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Ancient commons, mentioned in the Domesday Book, with grassland plains, mighty oak woods and serene ponds
Bookham Commons' varied landscapes, from ancient oak woods to grassland plains and tranquil ponds, support an abundance of wildlife, which can be heard and seen throughout the seasons.
Listen out for tuneful nightingales and warblers in the spring, and in summer look for insects hovering over the ponds. If you're lucky, you may also spot the beautiful, but elusive, purple emperor butterfly.
Bookham Commons is designated as a Site of Special Scientific Interest, and since 1941 the London Natural History Society has been carrying out a survey of the wildlife, making it one of the best recorded and thoroughly studied areas in the country.
Walk our family trail this winter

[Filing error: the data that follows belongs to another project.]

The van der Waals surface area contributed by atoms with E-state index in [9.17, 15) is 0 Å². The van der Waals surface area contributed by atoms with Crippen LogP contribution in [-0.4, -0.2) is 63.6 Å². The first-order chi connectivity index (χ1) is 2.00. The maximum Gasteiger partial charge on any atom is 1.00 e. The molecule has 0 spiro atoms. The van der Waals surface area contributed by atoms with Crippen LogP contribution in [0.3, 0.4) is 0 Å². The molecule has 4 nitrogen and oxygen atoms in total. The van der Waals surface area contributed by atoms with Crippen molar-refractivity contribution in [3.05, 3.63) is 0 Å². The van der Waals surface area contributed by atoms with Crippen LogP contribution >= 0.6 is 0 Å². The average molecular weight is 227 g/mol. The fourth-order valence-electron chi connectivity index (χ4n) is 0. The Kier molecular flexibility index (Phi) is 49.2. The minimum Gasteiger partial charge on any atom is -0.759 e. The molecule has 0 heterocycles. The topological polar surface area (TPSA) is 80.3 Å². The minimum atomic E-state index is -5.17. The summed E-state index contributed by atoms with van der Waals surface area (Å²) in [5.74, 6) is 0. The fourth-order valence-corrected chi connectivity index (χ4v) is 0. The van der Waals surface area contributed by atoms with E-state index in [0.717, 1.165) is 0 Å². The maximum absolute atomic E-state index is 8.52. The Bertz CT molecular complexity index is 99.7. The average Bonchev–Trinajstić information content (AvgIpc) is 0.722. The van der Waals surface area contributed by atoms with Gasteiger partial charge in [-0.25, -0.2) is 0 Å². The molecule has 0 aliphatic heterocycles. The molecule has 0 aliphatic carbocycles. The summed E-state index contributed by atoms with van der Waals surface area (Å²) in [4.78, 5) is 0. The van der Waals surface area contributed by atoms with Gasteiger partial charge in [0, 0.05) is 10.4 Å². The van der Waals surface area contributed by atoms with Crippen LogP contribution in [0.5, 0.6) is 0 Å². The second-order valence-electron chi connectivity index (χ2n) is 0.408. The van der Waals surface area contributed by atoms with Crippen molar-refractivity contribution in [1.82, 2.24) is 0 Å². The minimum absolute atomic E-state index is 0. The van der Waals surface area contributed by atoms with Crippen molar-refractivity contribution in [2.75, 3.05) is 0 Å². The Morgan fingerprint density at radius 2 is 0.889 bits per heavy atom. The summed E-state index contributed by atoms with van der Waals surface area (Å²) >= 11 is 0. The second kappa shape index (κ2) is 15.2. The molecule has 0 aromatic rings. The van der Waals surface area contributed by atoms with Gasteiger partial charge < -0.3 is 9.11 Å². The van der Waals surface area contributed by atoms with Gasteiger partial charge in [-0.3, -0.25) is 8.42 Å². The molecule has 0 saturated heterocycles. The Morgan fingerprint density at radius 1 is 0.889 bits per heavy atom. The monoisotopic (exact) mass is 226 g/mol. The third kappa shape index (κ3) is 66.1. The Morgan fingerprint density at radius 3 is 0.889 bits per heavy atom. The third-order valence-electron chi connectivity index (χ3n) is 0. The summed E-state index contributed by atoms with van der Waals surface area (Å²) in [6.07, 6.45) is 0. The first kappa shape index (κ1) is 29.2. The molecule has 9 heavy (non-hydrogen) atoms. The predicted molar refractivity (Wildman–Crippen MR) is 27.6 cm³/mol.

Join us for a gentle walk around the commons - pick up our leaflet and follow the blue route.
At a gentle pace, little legs will be on the go for about two hours...
Natural play area for kids' adventures
Venture along the main path, from the Tunnel car park to the Isle of Wight pond, and find our natural play area - climb, balance and play close to the many wonderful creatures that live here.
Mums and dads can sit on benches and natter, while the kids play nearby...
When the leaves fall, the commons feel more open and wild. Low mists hover over the ponds and the wintry sun highlights the dark limbs of our trees.
We’re busy carrying out conservation work (clearing scrub) and our wildlife is stocking up for winter...
Some of our trees have been around for many years. We look after these veterans by thinning the younger oaks around them, giving them more light and room to grow even bigger.
When you’re out on the commons look out for us harvesting oak timber...